Deployed On: Dec 14, 2011
First to Capture: baax
Last Capture: May 17, 2013
Number of Captures: 15
Decimal: 43.38132 -80.39301
Degrees: 43° 22.879 -80° 23.581
Built by Allan Bowman in 1876, the Sheave Tower, 31 feet tall, was considered to be the oldest hydro-generating system in Ontario. The board-and-batten structure with pointed gothic windows is located in a stand of cedar, bass and maple trees on Old Mill Road outside the Village of Blair, Ontario.
The late Nick Hill, an heritage architect, described the Sheave Tower as “absolutely magical...a jewel in the midst of a beautiful wetland.” Water from Blair Creek ran through the sluice and turned a vertical turbine shaped like a corkscrew. A series of shafts and gears spun a giant pulley mounted high outside the tower by the steep-pitched roof. A long cable was looped from the tower’s pulley to another pulley 70 metres away at the Blair Mill. The Sheave Tower produced an additional 15 horsepower for the Blair Mill, which once ground corn for Schneider’s pea meal bacon.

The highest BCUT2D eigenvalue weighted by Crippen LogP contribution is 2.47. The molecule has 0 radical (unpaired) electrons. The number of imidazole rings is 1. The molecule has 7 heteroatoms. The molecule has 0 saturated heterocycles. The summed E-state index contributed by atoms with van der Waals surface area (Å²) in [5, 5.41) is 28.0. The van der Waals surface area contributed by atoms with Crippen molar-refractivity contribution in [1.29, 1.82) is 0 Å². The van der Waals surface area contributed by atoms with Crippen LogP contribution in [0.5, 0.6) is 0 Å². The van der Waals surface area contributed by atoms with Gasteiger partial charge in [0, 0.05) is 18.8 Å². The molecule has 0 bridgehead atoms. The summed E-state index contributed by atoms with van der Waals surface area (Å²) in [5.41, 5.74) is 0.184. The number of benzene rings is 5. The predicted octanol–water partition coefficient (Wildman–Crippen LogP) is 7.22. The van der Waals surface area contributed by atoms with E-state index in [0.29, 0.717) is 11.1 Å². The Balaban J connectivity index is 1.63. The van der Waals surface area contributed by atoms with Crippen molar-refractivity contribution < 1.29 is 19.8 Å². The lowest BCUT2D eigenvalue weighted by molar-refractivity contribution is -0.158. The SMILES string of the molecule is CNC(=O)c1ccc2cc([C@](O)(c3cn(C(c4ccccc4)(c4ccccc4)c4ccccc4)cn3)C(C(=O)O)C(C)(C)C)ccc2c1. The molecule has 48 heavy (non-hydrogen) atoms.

Heritage Cambridge restored the Sheave Tower in 1999 as a passive display without moving mechanical parts, and returned the medieval-looking tower to its original oxblood colour. Marriage proposals have been made within its walls! Fishermen, artists and photographers continue to be drawn to it.
The old mill across the road is still in operation to this day, and Blair Creek rushes by the restored but silent sheave tower on its way to the nearby Grand River.